In contacting plaintiffs herein, Farrell presented the usual roseate picture of satisfactory investigation by himself, practical certainty of success and, as a clincher, the statement that he was putting $5,000 of his own capital into the business. Arthur Leroy Preece, an employee of Corporation, worked along with Farrell in helping secure contributors, but most of the representations came directly from Farrell.

It ultimately turned out that Corporation purportedly paid to Farrell and Preece each the sum of $1,250 for organizational purposes and sold the balance of its interest to Takashi Teramaye ($500), William J. Lyon ($500), Albert J. Johnson ($500), F. E. Finck ($500), and Jack M. Caplin ($500). Actually, Farrell and Preece simply endorsed the checks from Corporation directly back to Corporation so that the books would indicate a cash contribution by Farrell of $1,250. Farrell's testimony of this transaction is as follows:

‘A. As I have explained, this was a bookkeeping entry, the check merely coming to me and being endorsed back over for the purpose of establishing the interest on the record.

‘Q. And your $1250.00, and $1250.00 from Mr. Preece, that was merely a bookkeeping entry, as you stated; isn't that right? A. That is correct.’

Thus, it is clear that Farrell, far from investing any of his own outside capital as a cash investment, put himself into a position of actually making a cash profit on the entire transaction even though Echo failed completely, since Farrell was a major stockholder and owner of Corporation. The fact that Farrell never at any time put in any outside cash as an investment of his own was unknown to plaintiffs herein until on or about December 20, 1956, at which time a written reúme ́of the financial transactions was sent to them. Farrell was the one handling authorizations for payment of money. Farrell was the one who took assignment of the option from McAllister. Farrell was the one who made the vital contacts with Hefter, the alleged owner of the mining claims. Farrell was the one who made alleged arrangements with McAllister and who told the investors that McAllister was putting in a power shovel at $10,000 which was worth $18,000. Farrell was the one who represented that he himself was so convinced of the worth of the project that he was investing $5,000 of his own capital.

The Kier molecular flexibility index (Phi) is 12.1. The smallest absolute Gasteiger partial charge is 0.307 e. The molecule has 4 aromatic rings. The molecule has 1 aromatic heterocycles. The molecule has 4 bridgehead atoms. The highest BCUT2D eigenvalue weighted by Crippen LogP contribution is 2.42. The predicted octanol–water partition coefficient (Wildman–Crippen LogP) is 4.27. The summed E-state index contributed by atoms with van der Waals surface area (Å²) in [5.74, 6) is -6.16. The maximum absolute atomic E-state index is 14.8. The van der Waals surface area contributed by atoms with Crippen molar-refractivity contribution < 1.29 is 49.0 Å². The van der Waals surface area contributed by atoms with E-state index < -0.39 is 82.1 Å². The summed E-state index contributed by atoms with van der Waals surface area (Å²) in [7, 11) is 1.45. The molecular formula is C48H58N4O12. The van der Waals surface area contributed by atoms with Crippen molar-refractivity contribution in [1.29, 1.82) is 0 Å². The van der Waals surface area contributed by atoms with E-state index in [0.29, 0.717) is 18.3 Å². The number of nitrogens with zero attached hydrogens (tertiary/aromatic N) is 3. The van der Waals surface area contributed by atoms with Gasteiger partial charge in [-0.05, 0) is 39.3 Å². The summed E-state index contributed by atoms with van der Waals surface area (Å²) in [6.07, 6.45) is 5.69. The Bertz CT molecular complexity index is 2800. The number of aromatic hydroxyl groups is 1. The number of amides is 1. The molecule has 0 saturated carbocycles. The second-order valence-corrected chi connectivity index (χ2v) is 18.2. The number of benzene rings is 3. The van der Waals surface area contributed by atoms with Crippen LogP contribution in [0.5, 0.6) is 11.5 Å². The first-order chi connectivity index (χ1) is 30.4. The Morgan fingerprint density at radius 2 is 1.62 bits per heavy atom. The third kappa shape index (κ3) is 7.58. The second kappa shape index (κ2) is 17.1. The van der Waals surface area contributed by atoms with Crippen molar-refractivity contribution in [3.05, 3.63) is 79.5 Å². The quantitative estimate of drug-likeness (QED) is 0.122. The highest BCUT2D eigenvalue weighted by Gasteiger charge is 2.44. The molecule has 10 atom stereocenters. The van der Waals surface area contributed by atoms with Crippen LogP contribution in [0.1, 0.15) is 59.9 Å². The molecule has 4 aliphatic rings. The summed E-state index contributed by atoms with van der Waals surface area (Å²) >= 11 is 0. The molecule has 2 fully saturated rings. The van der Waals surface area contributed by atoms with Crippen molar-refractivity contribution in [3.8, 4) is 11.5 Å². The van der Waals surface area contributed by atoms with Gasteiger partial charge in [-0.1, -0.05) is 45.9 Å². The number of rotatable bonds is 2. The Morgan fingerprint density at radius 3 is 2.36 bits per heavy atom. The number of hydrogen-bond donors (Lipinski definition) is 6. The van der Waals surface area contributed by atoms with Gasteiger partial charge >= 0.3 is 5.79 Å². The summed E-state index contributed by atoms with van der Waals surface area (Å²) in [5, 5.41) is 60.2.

Plaintiffs testified that they placed special confidence in the business acumen and knowledge of Farrell as the head of Corporation, and that the principal reason they were persuaded to invest was because Farrell stated that he himself was investing his own capital. In the ultimate it turned out that Hefter's claims were worthless, that the ore purportedly therefrom did not come from such claims at all, that McAllister did not own the power shovel and his papers on which he based such claim were forgeries. Farrell claims and produced accounts and checks to show that most of the money of the investors went to McAllister and Hefter.

Representations by Farrell